Arbitration and renegotiation of contracts have introduced a built-in bile to the cycle of every team's season. As salaries rise, plenty of players each year will not have the character or conscience to understand that their signature on a contract is their bond. It does the game no good that this steady flow of rich superstar is constantly begging for more cash, or wheedling for "extensions." We can only groan, "What fools these immortals be."
The negative net result of all this is that the entire baseball scene comes to be seen with a jaundiced, cynical eye.
For example is the disemberment this winter of the Boston Red Sox. In another generation, say, the '50s of Pinky Higgins and Pumpsie Green, this episode would have been seen as normal Fenway Follies slapstick. Instead of malice, we would have been satisfied to see incompetence.
Now, once again, Red Sox mismanagers have turned a contender into a turnip. In a kinder age, we might simply joke that the Sox owners lacked only two things: money and brains. These days, however, baseball fans don't get to take that thigh-slapping way out. Our noses are rubbed in the sordid particulars of human frailty. In particular, did the Sox really hate agent Jerry Kapstein (whom they once barred from the ballpark) and all his clients (Rick Burleson, Fred Lynn, Carlton Fisk, etc.) so badly that they were determined never to sign any of them to another contract, no matter what the damage to the club?
The consequence of all this semirational ill will: instead of one team looking bad, all of baseball gets a split lip.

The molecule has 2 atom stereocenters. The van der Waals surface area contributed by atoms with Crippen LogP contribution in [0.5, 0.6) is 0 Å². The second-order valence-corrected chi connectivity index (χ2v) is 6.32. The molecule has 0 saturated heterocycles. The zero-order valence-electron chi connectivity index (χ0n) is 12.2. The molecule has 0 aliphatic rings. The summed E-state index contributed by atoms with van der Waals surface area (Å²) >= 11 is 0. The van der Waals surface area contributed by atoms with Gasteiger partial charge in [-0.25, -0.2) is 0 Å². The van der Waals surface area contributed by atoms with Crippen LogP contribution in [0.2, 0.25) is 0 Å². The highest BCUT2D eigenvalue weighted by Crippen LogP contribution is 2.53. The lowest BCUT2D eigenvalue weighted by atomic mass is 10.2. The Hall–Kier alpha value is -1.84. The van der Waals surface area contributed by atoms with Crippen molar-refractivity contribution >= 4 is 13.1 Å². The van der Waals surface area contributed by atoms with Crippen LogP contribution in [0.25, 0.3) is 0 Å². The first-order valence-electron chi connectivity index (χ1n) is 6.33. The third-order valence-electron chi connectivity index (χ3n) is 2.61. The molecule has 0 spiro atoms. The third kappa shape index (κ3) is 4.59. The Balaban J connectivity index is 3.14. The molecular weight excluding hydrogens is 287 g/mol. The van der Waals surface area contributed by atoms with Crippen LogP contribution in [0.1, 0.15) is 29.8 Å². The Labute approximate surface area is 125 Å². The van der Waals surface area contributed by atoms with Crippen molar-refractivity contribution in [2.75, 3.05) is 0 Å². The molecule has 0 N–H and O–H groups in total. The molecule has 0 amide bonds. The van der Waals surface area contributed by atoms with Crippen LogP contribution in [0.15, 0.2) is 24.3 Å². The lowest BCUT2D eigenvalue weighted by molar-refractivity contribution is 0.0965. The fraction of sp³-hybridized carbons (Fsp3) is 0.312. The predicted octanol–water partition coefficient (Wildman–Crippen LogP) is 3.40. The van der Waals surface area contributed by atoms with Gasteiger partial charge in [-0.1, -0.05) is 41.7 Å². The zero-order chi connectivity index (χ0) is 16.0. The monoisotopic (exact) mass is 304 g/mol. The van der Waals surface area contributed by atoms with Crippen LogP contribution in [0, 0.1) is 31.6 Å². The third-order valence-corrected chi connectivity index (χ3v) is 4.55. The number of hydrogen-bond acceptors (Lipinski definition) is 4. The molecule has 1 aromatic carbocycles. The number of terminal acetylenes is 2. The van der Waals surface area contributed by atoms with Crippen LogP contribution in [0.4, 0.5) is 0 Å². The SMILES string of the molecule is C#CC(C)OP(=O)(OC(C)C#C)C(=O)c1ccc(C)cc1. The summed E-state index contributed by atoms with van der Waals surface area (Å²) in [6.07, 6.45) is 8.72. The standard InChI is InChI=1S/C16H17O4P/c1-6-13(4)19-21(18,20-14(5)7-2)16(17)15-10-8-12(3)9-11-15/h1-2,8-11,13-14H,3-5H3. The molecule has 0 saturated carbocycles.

Perhaps the most serious casualty of this cancer is candor. Baseball, that idyllic game of our childhoods, seems to have lost its knack for telling the truth. To be a millionaire player or owner, you have to know hot to lie.
The owners, for instance, are not liable to give a basic honest explanation of their partial compensation plan. They claim, ad nauseum, that it is not intended to affect salaries, but only to help protect "competitive balance." Everyone knows this is ridiculous. The whole heart of the fight is about salaries. However, the owners are caught in their own trap of dissembling. If they admit publicly that their concerns are financial, rather than structural, then, in any future case before an arbitrator or court, the players can argue that baseball can only substitute its case by opening its books. And too many teams are still too rich, and have too many nice accounting gimmicks going for them, to allow that.
Once the sense becomes pervasive that the grand old game has a kind of mean-spirited gall-in-the mouth taste about it, then every new event can be twisted to bear the same interpretation. Baseball faces no greater danger than this gradual tendency for the whole thos of the game to be tainted with a sort of pollution.
The burden for baseball is the accumulated weight of all its nagging, negative tendencies. The game needs to stop worrying so much about its economics and its image-polishing and wory more about the basic values that is has traditionally embodied. Baseball has plenty of .300 hitters and 20-game winners; what it needs is not more talent, but more candor from its leaders and more open-handed good will among its rich, but petulant, factions.
The game itself is as suberb as ever. We are drawn to baseball because, while it may not always teach character, it usually reveals it.
And, in recent years, that has become the problem.